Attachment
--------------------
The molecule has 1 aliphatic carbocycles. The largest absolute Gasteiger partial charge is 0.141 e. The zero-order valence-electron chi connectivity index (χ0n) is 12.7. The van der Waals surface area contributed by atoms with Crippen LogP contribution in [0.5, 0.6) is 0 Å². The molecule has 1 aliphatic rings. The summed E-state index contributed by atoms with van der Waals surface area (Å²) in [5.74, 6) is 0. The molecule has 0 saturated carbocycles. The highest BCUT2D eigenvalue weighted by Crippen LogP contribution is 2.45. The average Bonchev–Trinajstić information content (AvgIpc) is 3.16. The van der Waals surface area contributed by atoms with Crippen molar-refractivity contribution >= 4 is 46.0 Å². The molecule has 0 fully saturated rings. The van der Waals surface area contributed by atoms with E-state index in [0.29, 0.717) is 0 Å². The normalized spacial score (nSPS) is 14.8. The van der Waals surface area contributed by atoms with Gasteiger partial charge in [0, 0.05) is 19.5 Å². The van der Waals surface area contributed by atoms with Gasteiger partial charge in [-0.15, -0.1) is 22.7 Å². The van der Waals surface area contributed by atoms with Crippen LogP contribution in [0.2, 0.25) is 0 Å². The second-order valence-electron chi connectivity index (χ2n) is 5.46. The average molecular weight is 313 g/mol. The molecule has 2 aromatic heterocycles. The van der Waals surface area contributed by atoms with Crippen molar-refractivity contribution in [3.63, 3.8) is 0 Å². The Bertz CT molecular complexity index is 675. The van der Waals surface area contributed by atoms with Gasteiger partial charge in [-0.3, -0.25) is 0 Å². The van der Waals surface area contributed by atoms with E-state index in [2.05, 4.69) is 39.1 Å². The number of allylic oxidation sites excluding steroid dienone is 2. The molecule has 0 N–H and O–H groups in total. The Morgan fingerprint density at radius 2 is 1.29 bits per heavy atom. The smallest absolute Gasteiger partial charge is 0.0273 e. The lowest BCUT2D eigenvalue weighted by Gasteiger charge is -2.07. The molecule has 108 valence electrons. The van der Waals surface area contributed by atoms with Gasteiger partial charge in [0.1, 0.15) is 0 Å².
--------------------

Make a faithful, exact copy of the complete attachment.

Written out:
The molecule has 1 aliphatic carbocycles. The largest absolute Gasteiger partial charge is 0.141 e. The zero-order valence-electron chi connectivity index (χ0n) is 12.7. The van der Waals surface area contributed by atoms with Crippen LogP contribution in [0.5, 0.6) is 0 Å². The molecule has 1 aliphatic rings. The summed E-state index contributed by atoms with van der Waals surface area (Å²) in [5.74, 6) is 0. The molecule has 0 saturated carbocycles. The highest BCUT2D eigenvalue weighted by Crippen LogP contribution is 2.45. The average Bonchev–Trinajstić information content (AvgIpc) is 3.16. The van der Waals surface area contributed by atoms with Crippen molar-refractivity contribution >= 4 is 46.0 Å². The molecule has 0 fully saturated rings. The van der Waals surface area contributed by atoms with E-state index in [0.29, 0.717) is 0 Å². The normalized spacial score (nSPS) is 14.8. The van der Waals surface area contributed by atoms with Gasteiger partial charge in [0, 0.05) is 19.5 Å². The van der Waals surface area contributed by atoms with Gasteiger partial charge in [-0.15, -0.1) is 22.7 Å². The van der Waals surface area contributed by atoms with Crippen LogP contribution in [0.2, 0.25) is 0 Å². The second-order valence-electron chi connectivity index (χ2n) is 5.46. The average molecular weight is 313 g/mol. The molecule has 2 aromatic heterocycles. The van der Waals surface area contributed by atoms with Crippen molar-refractivity contribution in [3.63, 3.8) is 0 Å². The Bertz CT molecular complexity index is 675. The van der Waals surface area contributed by atoms with Gasteiger partial charge in [-0.3, -0.25) is 0 Å². The van der Waals surface area contributed by atoms with E-state index in [2.05, 4.69) is 39.1 Å². The number of allylic oxidation sites excluding steroid dienone is 2. The molecule has 0 N–H and O–H groups in total. The Morgan fingerprint density at radius 2 is 1.29 bits per heavy atom. The smallest absolute Gasteiger partial charge is 0.0273 e. The lowest BCUT2D eigenvalue weighted by Gasteiger charge is -2.07. The molecule has 108 valence electrons. The van der Waals surface area contributed by atoms with Gasteiger partial charge in [0.1, 0.15) is 0 Å².